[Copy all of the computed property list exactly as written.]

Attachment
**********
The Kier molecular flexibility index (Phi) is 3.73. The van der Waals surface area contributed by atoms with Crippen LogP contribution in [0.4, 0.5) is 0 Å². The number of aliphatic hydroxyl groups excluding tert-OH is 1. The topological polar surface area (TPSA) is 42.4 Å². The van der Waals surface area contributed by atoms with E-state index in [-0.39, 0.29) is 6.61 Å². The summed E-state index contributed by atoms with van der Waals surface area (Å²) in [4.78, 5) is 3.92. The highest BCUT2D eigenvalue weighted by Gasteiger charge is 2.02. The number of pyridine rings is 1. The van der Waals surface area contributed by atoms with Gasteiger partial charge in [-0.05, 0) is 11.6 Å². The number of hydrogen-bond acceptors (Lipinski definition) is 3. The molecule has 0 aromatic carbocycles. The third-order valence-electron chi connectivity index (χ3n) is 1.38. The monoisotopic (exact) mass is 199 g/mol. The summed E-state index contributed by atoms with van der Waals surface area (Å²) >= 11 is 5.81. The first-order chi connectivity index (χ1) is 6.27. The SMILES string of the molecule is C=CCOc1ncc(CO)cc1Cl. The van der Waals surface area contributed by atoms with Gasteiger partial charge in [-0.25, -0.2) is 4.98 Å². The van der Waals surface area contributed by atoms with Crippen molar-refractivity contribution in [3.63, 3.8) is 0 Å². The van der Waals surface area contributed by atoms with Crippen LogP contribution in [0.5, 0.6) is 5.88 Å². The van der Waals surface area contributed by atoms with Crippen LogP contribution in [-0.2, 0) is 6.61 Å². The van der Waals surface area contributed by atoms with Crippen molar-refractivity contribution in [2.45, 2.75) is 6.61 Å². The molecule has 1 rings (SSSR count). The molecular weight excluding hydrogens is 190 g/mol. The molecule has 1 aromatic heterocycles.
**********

The Kier molecular flexibility index (Phi) is 3.73. The van der Waals surface area contributed by atoms with Crippen LogP contribution in [0.4, 0.5) is 0 Å². The number of aliphatic hydroxyl groups excluding tert-OH is 1. The topological polar surface area (TPSA) is 42.4 Å². The van der Waals surface area contributed by atoms with E-state index in [-0.39, 0.29) is 6.61 Å². The summed E-state index contributed by atoms with van der Waals surface area (Å²) in [4.78, 5) is 3.92. The highest BCUT2D eigenvalue weighted by Gasteiger charge is 2.02. The number of pyridine rings is 1. The van der Waals surface area contributed by atoms with Gasteiger partial charge in [-0.05, 0) is 11.6 Å². The number of hydrogen-bond acceptors (Lipinski definition) is 3. The molecule has 0 aromatic carbocycles. The third-order valence-electron chi connectivity index (χ3n) is 1.38. The monoisotopic (exact) mass is 199 g/mol. The summed E-state index contributed by atoms with van der Waals surface area (Å²) >= 11 is 5.81. The first-order chi connectivity index (χ1) is 6.27. The SMILES string of the molecule is C=CCOc1ncc(CO)cc1Cl. The van der Waals surface area contributed by atoms with Gasteiger partial charge in [-0.25, -0.2) is 4.98 Å². The van der Waals surface area contributed by atoms with Crippen molar-refractivity contribution in [3.63, 3.8) is 0 Å². The van der Waals surface area contributed by atoms with Crippen LogP contribution in [0.5, 0.6) is 5.88 Å². The van der Waals surface area contributed by atoms with Crippen LogP contribution in [-0.2, 0) is 6.61 Å². The van der Waals surface area contributed by atoms with Crippen molar-refractivity contribution in [2.45, 2.75) is 6.61 Å². The molecule has 1 rings (SSSR count). The molecular weight excluding hydrogens is 190 g/mol. The molecule has 1 aromatic heterocycles.